Monday, September 26, 2016

The Teaching Power of the Parish Bulletin


You read that title right.  I know, I know  - you must think I am out of my mind - I mean, does anyone even read the parish bulletin anymore? 
I believe that the parish bulletin provides a unique tool which can aid in illustrating how the teachings of the Church are lived out in a practical, local way.  Inexpensive, readily available, and easy to use, the average parish bulletin provides a wealth of examples which can assist students of all ages to recognize how the church’s teachings “work” in the parish community they call home.  
Here are seven tenets of the faith that can be illustrated using the parish bulletin: 


The Sacraments
Dates, times and locations for the celebration of the Sacraments can be found in nearly every parish bulletin.  After completing a lesson on the seven sacraments, have your students scour the bulletin to find information for each of the sacraments.  Ask them to try and identify which sacraments are celebrated most frequently – this can lead to a fruitful discussion about how some sacraments can be received only once, some more than once but also infrequently, and some on a regular, even daily basis.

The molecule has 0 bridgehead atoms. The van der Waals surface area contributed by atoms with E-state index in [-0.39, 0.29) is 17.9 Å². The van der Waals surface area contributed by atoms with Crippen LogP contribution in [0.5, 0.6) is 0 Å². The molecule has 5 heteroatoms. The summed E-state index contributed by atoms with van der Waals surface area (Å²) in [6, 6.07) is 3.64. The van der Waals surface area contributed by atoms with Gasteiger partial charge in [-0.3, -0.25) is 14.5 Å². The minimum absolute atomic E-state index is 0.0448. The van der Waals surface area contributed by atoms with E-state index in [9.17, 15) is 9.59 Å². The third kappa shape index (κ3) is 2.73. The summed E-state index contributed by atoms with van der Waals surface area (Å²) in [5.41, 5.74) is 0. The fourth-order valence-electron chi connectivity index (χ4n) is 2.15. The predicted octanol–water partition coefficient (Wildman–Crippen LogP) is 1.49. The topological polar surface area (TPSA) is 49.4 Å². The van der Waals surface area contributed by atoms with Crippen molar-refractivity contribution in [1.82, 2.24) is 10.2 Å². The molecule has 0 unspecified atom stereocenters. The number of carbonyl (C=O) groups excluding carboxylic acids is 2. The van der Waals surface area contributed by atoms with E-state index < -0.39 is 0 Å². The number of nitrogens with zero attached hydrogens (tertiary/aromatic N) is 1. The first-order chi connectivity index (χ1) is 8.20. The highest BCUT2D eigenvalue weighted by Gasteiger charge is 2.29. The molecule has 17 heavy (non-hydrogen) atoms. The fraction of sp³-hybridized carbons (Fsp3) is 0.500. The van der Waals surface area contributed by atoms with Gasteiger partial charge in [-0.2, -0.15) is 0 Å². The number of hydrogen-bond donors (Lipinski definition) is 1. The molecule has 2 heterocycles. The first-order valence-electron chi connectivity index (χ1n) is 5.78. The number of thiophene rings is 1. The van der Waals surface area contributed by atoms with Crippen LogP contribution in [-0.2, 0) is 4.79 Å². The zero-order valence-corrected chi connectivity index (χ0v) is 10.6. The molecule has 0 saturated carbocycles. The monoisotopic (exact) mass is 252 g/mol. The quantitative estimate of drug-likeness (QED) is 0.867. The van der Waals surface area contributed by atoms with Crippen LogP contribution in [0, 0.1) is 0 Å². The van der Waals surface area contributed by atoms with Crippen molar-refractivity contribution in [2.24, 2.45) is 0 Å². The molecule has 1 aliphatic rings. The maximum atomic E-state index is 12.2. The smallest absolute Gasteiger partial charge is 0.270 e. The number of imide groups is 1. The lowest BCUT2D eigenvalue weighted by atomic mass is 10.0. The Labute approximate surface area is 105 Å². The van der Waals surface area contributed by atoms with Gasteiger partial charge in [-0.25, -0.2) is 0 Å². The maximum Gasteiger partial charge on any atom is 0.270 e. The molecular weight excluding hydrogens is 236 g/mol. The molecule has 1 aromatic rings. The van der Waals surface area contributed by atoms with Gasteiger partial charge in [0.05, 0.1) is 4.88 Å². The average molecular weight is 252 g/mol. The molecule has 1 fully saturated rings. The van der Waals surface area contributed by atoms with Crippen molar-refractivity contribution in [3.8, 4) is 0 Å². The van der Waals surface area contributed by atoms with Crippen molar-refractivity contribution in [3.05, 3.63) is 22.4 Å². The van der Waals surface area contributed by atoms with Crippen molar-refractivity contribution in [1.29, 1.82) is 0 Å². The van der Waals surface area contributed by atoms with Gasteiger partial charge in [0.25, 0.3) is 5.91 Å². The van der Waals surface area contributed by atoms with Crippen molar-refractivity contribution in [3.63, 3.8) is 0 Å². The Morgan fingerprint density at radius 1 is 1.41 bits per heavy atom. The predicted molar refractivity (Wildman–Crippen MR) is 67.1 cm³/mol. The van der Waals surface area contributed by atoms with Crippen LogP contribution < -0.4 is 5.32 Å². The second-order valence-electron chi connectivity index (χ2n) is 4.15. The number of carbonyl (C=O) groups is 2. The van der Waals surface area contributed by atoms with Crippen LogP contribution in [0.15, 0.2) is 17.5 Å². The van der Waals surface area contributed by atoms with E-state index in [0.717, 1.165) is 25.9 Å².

The Scriptures
St. Jerome’s famous axiom “Ignorance of scripture is ignorance of Christ” can be the basis of your using the local bulletin to underscore the importance of scripture in the life of every Catholic. Most bulletins list the citations for the daily Mass readings.  Some bulletins even contain reflections on the Sunday readings. Have your students search for all references to the Scriptures in their local bulletin – if they are old enough, ask them to look up several of the citations in their Bibles and use those readings during prayer time.

The Spiritual and Corporal Works of Mercy